First a confession: a lot of audiophile speakers can’t rock out. They are « voiced » to sound best with acoustic jazz or classical music. Nothing wrong with that, but when you want to party, too many of them just can not cut it. It is usually due to their lack of bass response and the inability to reproduce complex sound and being loud at the same time. The new System Audio Saxo 8 from Scandinavia is very much an audiophile-oriented design; so sure, it sounded clear and clean playing any track from the oh-so-popular Audiophile Voices series albums.
[nggallery id=55] But what really made me sit up and take notice was the way the Saxo 8 performed remixed recordings by Terminalhead. These selections of songs are supposed to sound like a controlled cacophony when played using the appropriate speakers and much to my surprise, the Saxo 8 reproduced the sound faithfully. I listened at a relatively loud volume to feel the techno track energy, and the Saxo 8 did not hold anything back. These bookshelf / on-wall speakers are only $549 per pair (estimated Canadian MSRP); they are very slim and miniscule but sound like much larger bookshelf speakers double their size.
System Audio speakers seems to use soft dome tweeters and woofer drivers produced by Vifa / Scanspeak, the same driver manufacturers of Dynaudio and many other studio-reference-quality speakers. Clearly, the Saxo 8 are not your typical bookshelf / on-wall speakers.
The Saxo 8’s truncated shaped cabinet reduces internal standing waves, and its black cloth grille covers the front of the speaker with a sense of elegance and grandeur. The entire surfaces of these speakers are finished in gloss black. The rear panel hosts a pair of sturdy, all-metal, superbly high-quality binding posts that accept any speaker cables terminated with banana plugs, pins, spades, or bare wires. Build quality is first rate with its piano black’s super gloss finish.
I compared the Saxo 8 with my PSB Century 300i bookshelf speakers, with yet another track remixed by Terminalhead and it was immediately clear the Saxo 8 was superior in every way. The PSB sounded less detailed, with less bass, coarser treble, with a more closed-in soundstage. The improvements in stereo imaging surprised me; the Saxo 8 can project a huge, nearly three-dimensional soundstage. The PSB Century 300i is no slouch as I have been using them for my multiple systems, from professional studio monitoring to background-music to home theatre since the inception of those speakers back in 1996, so I was taken aback by how much better the Saxo 8 was. It combines audiophile refinement with a high degree of accuracy… two things that usually tend not to go hand in hand. Terminalhead’s fast beats sounded remarkably precise over the Saxo 8, and the bass extended to the high 40 Hertz range in my computer room. That’s very deep bass for a small speaker especially considering the size being approximately 50% smaller than the PSB Century 300i.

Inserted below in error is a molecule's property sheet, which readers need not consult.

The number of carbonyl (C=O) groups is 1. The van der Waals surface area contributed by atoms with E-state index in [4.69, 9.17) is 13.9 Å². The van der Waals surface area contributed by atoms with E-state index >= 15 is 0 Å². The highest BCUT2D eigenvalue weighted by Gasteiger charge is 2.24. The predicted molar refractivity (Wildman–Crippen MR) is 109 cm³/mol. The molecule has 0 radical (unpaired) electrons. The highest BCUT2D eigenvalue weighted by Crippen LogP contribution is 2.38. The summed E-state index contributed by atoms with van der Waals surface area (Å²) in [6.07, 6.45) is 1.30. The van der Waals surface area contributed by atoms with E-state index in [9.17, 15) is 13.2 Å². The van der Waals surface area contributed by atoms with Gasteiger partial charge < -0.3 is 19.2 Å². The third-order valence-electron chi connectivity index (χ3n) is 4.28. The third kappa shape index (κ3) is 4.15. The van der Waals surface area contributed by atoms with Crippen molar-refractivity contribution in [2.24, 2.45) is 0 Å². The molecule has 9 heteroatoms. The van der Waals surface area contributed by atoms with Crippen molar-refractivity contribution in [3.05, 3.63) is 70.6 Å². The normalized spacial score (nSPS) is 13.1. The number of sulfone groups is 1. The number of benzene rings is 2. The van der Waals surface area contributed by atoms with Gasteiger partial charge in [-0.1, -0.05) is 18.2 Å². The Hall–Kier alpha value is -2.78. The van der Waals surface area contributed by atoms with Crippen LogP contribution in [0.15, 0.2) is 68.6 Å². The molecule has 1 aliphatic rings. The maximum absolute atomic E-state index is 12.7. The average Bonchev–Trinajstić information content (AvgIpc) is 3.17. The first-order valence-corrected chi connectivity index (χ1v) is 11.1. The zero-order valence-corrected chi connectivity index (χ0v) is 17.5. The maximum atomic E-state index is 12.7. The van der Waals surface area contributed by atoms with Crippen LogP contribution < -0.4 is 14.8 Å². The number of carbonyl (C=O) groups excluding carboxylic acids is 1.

Furthermore, the sound coming out from these speakers are multi-layered while still being cohesive without being overly separated and artificial sounding like many so-called high-end speakers even at quadruple the SAXO 8 price. It’s very impressive indeed that such glorious sound can be reproduced by something so tiny and so affordable!
Just for your reference, I used the SAXO 8 in an NAD stereo system (courtesy of Lenbrook Canada) that consists of NAD C316BEE integrated amplifier and NAD C546BEE CD Player (with built in my favourite Wolfson DAC). This system then interconnected using Kimber Kable Hero with WBT connectors and Kimber Kable 12TC speaker wires (courtesy of Kimbercan).
Granted, I would rather use a pair of tower speakers such as System Audio Saxo 30, but for buyers looking for a small, wall-mountable alternative or even something to be used as an alternative to PC speakers, the Saxo 8 offers a very solid and bona-fide audiophile sound from an incredibly sexy and compact speaker.